On This Day in:
1065 – Westminster Abbey was consecrated under Edward the Confessor.
1694 – Queen Mary II of England died after five years of joint rule with her husband, King William III.
1703 – The Methuen Treaty was signed between Portugal and England, giving preference to the import of Portuguese wines into England.
1732 – 'The Pennsylvania Gazette,' owned by Benjamin Franklin, ran an ad for the first issue of 'Poor Richard’s Almanack.'
1831 – Charles Darwin set out on a voyage to the Pacific aboard the HMS Beagle. Darwin's discoveries during the voyage helped him form the basis of his theories on evolution.
1845 – Dr. Crawford Williamson Long used anesthesia for childbirth for the first time. The event was the delivery of his own child in Jefferson, GA.
1832 – John C. Calhoun became the first vice president of the United States to resign, stepping down over differences with President Jackson.
1836 – Mexico's independence was recognized by Spain.
1846 – Iowa became the 29th state to be admitted to the Union.
1869 – William E. Semple, of Mt. Vernon, OH, patented an acceptable chewing gum.
1877 – John Stevens applied for a patent for his flour-rolling mill, which boosted production by 70%.
1879 – In Dundee, Scotland the central portion of the Tay Bridge collapsed as a train was passing over it. 75 people were killed.
1895 – In Paris, the first commercial public screening of cinematographic films took place.
1897 – 'Cyrano de Bergerac,' the play by Edmond Rostand, premiered in Paris, France.
1902 – The first professional indoor football game was played at Madison Square Garden in New York City. Syracuse defeated the Philadelphia Nationals 6-0.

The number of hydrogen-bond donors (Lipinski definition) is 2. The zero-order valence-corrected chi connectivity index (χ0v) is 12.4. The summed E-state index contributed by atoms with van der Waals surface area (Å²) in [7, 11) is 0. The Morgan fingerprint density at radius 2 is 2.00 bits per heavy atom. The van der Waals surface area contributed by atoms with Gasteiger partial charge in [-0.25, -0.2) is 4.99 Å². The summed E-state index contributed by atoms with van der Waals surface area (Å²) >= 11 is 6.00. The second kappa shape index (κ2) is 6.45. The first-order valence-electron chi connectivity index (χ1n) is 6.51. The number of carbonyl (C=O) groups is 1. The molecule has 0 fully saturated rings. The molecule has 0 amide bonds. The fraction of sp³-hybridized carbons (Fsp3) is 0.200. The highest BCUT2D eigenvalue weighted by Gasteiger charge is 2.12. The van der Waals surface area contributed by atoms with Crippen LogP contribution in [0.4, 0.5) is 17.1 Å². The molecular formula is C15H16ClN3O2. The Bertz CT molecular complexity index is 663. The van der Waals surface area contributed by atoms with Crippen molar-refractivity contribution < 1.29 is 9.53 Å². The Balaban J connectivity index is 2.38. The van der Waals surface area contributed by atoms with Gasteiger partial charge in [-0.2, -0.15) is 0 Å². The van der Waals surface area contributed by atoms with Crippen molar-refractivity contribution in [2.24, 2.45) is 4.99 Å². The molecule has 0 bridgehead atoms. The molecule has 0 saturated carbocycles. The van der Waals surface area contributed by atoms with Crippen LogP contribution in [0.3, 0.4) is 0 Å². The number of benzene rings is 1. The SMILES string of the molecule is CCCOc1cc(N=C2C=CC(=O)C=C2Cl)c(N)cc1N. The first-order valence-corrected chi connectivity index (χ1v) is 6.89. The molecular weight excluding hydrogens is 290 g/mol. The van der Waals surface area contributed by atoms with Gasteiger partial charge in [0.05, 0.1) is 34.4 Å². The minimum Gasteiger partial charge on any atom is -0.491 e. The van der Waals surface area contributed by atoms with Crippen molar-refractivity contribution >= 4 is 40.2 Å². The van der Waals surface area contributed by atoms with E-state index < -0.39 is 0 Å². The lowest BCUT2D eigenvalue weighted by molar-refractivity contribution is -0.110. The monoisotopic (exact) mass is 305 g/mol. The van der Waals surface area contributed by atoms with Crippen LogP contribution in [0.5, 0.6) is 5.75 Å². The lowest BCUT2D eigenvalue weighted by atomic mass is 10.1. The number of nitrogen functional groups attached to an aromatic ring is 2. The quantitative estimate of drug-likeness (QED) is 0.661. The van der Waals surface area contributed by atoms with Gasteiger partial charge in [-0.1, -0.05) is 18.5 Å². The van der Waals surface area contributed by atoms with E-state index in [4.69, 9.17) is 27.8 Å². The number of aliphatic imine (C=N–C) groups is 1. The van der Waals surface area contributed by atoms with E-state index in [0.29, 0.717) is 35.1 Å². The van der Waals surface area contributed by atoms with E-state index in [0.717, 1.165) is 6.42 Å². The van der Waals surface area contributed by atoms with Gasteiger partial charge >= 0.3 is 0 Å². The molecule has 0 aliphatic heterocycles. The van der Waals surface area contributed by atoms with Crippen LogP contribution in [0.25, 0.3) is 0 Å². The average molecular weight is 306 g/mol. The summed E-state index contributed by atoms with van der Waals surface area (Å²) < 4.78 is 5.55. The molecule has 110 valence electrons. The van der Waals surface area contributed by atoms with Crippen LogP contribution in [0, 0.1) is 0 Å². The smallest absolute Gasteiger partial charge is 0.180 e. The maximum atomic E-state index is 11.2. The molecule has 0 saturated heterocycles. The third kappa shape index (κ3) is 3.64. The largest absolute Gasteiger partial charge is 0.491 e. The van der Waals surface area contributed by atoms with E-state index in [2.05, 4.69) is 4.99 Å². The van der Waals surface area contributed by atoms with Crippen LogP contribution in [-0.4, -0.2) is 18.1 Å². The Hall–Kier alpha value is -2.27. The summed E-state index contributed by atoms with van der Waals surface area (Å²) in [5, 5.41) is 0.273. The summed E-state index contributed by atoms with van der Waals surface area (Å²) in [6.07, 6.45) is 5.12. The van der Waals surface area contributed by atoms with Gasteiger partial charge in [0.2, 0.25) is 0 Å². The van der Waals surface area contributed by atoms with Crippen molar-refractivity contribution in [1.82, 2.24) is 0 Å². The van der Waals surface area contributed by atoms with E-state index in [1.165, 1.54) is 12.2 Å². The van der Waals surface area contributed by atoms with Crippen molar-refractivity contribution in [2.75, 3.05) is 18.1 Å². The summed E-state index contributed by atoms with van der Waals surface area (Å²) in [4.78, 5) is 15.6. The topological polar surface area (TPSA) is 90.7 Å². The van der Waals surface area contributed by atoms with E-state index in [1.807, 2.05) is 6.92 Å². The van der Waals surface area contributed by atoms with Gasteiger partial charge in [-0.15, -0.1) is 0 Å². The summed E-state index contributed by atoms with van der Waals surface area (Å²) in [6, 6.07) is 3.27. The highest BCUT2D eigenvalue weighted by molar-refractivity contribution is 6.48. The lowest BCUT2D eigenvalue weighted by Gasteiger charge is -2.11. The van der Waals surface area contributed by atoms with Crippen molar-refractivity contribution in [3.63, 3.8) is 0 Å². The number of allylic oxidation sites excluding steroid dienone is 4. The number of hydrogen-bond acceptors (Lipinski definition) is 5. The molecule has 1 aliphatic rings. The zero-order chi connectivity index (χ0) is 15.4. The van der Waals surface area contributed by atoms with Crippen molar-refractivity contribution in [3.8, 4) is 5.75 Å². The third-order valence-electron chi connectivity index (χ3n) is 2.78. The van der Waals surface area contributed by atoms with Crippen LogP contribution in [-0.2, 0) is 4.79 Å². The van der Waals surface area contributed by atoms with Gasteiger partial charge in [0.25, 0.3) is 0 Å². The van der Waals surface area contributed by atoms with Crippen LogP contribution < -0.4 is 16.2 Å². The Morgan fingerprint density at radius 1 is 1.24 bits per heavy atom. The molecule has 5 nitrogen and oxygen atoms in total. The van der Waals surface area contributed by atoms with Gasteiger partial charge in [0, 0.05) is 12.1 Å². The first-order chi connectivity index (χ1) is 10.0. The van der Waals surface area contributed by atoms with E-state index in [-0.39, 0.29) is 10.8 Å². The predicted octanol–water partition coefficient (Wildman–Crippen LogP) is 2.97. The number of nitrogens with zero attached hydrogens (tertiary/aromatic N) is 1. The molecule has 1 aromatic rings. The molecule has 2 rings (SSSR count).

1908 – An earthquake killed over 75,000 at Messina in Sicily.
1912 – The first municipally-owned street cars were used on the streets of San Francisco, CA.
1917 – The New York Evening Mail published a facetious essay by H.L. Mencken on the history of bathtubs in America.
1926 – The highest recorded cricket innings score of 1,107 runs was hit by Victoria, against New South Wales, in Melbourne.
1937 – The Irish Free State became the Republic of Ireland when a new constitution established the country as a sovereign state under the name of Eire.
1942 – R.O. Sullivan crossed the Atlantic Ocean for the 100th time.
1945 – The U.S. Congress officially recognized the 'Pledge of Allegiance.'
1964 – Initial filming of the movie 'Dr. Zhivago' began on location near Madrid, Spain. The movies total running time is 197 minutes.
1973 – The Chamber of Commerce of Akron, OH, terminated its association with the All-American Soap Box Derby. It was stated that the race had become 'a victim of cheating and fraud.'
1973 – Alexander Solzhenitsyn published 'Gulag Archipelago,' an expose of the Soviet prison system.
1981 – Elizabeth Jordan Carr, the first American test-tube baby, was born in Norfolk, VA.
1982 – Nevell Johnson Jr. was mortally wounded by a police officer in a Miami video arcade. The event set off three days of race related disturbances that left another man dead.
1987 – The bodies of 14 relatives of R. Gene Simmons were found at his home near Dover, AR. Simmons had gone on a shooting spree in Russellville that claimed two other lives.
1989 – Alexander Dubcek, who had been expelled from the Communist Party in 1970, was elected speaker of the Czech parliament.
1991 – Nine people died in a rush to get into a basketball game at City College in New York.
Then God said, “Let us make man in our image, after our likeness. And let them have dominion over the fish of the sea and over the birds of the heavens and over the livestock and over all the earth and over every creeping thing that creeps on the earth.”
— Genesis 1:26 (ESV)